Feels familiar. Dax Shepard didn’t hesitate to answer a question about NBC’s This Is Us and its striking similarities to Parenthood.
“She just asked is anyone mad at This Is Us for trying to do the exact same thing?” Shepard, 47, explained while on stage at ATX Television Festival in Austin, Texas, on Friday, June 3, via Deadline. The “Armchair Expert” podcast host was tickled by the audience question.
“Why is it that NBC made the exact same show after killing our show?” he pondered. “We don’t think about it and we don’t care.”
Parenthood, which aired on NBC from 2010 to 2015, followed the Braverman family, which included four adult siblings with their own children and their aging parents. The tearjerker had six seasons and 103 episodes. NBC aired six seasons of This Is Us starting in 2016 and ending in May 2022 with 106 episodes. The Emmy-winning drama had more mysteries and complicated timelines than Parenthood, but both were about the different relationships among family members and featured earnest, sentimental stories.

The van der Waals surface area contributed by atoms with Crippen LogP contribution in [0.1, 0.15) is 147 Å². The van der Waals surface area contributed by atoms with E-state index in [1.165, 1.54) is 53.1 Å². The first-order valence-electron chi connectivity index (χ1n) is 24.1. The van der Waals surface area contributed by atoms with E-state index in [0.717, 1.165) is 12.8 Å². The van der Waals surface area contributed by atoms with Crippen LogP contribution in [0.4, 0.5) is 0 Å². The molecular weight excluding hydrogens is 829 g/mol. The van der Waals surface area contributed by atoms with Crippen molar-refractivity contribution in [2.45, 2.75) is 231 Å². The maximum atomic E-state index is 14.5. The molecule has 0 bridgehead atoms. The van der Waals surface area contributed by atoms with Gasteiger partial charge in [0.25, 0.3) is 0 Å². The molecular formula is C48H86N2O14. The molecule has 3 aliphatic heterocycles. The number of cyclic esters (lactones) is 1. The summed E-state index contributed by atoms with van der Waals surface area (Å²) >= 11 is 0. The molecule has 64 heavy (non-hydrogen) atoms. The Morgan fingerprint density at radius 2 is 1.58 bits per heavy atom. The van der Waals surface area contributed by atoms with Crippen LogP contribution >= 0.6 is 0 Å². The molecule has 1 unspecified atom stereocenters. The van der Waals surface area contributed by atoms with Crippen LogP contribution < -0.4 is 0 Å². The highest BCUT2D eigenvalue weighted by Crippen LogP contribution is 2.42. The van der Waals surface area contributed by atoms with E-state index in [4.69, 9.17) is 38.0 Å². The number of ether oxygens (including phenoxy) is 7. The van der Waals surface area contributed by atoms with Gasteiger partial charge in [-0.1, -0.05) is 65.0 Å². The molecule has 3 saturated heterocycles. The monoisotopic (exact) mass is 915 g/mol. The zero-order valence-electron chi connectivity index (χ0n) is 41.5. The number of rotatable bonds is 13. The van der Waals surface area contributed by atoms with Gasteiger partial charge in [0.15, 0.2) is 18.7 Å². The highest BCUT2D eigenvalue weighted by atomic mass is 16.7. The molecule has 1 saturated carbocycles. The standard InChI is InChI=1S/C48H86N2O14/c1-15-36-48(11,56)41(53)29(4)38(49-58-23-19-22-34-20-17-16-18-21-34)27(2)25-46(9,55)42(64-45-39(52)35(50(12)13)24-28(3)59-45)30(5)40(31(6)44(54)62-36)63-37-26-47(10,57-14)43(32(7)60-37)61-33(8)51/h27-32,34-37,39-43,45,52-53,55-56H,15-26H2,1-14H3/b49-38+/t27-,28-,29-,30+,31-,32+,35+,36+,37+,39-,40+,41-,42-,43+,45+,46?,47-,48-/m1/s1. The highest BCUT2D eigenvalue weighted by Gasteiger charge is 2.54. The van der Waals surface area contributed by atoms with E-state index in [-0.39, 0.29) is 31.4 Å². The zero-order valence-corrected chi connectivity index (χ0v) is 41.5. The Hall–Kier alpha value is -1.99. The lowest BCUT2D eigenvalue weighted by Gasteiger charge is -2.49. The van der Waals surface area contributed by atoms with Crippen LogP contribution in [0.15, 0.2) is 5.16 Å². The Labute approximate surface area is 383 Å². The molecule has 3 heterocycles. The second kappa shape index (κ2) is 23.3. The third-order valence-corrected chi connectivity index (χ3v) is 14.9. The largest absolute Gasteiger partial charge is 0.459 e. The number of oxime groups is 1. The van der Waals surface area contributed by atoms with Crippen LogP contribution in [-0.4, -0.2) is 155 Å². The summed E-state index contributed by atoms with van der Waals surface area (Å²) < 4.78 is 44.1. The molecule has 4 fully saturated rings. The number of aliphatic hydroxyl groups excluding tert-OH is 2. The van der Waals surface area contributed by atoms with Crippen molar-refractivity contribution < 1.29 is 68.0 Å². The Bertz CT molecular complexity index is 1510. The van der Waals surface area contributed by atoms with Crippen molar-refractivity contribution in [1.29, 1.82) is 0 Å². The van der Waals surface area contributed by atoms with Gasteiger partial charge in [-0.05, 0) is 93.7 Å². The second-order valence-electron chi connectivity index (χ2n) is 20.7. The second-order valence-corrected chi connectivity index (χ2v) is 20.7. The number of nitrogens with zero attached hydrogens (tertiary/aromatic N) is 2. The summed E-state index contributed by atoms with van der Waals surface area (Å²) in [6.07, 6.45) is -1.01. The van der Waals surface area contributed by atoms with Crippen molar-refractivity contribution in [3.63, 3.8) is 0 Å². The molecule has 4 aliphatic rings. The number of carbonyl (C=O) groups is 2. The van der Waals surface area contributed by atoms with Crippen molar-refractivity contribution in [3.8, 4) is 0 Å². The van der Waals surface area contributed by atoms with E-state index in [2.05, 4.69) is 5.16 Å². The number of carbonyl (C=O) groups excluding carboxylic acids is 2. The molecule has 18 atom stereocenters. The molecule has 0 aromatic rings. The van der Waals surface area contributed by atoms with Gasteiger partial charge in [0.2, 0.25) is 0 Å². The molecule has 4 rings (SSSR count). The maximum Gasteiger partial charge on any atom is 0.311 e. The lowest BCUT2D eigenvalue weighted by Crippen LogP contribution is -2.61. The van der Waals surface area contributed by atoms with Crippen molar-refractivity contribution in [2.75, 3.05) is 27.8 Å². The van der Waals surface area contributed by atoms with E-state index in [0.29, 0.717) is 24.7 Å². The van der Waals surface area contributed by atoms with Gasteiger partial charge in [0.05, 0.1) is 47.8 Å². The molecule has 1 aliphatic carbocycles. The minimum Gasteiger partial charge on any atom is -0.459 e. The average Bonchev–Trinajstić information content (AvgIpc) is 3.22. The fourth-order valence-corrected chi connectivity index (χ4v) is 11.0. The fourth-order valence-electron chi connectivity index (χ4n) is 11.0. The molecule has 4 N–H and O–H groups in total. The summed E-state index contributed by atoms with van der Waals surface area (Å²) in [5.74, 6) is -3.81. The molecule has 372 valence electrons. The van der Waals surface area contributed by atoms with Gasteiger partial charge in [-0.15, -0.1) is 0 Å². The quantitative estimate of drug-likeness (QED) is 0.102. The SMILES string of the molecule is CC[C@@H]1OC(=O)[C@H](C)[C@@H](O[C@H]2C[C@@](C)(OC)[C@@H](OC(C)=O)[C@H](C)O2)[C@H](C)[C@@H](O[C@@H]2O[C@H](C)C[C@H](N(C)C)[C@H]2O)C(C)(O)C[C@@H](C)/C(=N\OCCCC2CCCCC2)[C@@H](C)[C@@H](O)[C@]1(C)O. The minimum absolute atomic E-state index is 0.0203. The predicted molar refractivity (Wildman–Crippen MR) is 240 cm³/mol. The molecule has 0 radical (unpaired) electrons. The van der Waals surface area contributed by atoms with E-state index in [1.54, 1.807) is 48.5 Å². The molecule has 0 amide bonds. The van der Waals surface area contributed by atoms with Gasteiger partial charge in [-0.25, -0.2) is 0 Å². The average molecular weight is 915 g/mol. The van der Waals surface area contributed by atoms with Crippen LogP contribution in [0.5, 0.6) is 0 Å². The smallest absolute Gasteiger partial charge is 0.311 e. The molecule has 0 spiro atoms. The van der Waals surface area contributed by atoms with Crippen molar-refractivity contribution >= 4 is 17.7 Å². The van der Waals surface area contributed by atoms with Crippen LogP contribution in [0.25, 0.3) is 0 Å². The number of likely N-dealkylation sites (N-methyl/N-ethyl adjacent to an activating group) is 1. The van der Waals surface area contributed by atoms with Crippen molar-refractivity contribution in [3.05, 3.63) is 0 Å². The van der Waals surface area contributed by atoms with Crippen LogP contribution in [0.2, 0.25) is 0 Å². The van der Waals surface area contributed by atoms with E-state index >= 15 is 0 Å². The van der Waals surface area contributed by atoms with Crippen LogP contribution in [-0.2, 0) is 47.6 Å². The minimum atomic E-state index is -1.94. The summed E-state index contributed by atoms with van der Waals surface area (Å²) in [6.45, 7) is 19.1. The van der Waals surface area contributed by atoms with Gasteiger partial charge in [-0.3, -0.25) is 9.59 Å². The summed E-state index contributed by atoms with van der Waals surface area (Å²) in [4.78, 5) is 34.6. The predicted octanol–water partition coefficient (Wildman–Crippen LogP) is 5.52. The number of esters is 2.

Shepard joked about the similarities, noting, “It’s like if AMC cancels Breaking Bad and brought out Meth Lab: Santa Fe. Euphoria‘s has been axed — Ecstasy on HBO.”
It’s a comparison the actor has been hearing for years now.
“Well I’m of the understanding that people love This Is Us, so it’s cool if they’re comparing it to a show that they love,” he shared during a March 2017 appearance on Watch What Happens Live with Andy Cohen. “I have not seen it, so I don’t personally have an opinion on it. But it seems like when people say that, they tend to like both. So that’s really nice.”
The actor, who played Crosby on Parenthood, reunited with former cast mates Erika Christensen, Joy Bryant, and Monica Potter on Friday. They joined series creator Jason Katims and executive producer Lawrence Trilling on stage to discuss the beloved drama.
Katims, 61, revealed that Parenthood itself was influenced by another NBC show. “I was very much inspired by Friday Night Lights in thinking about what the show could be,” the writer, who executive produced the football show, which ran from 2006 to 2011, explained to the audience. “One thing I was enjoying about Friday Night Lights was the big ensemble cast — many, many people with different points of view. So I thought, ‘What if I did a show like that focusing on family and extended family?’ That’s how it started.”
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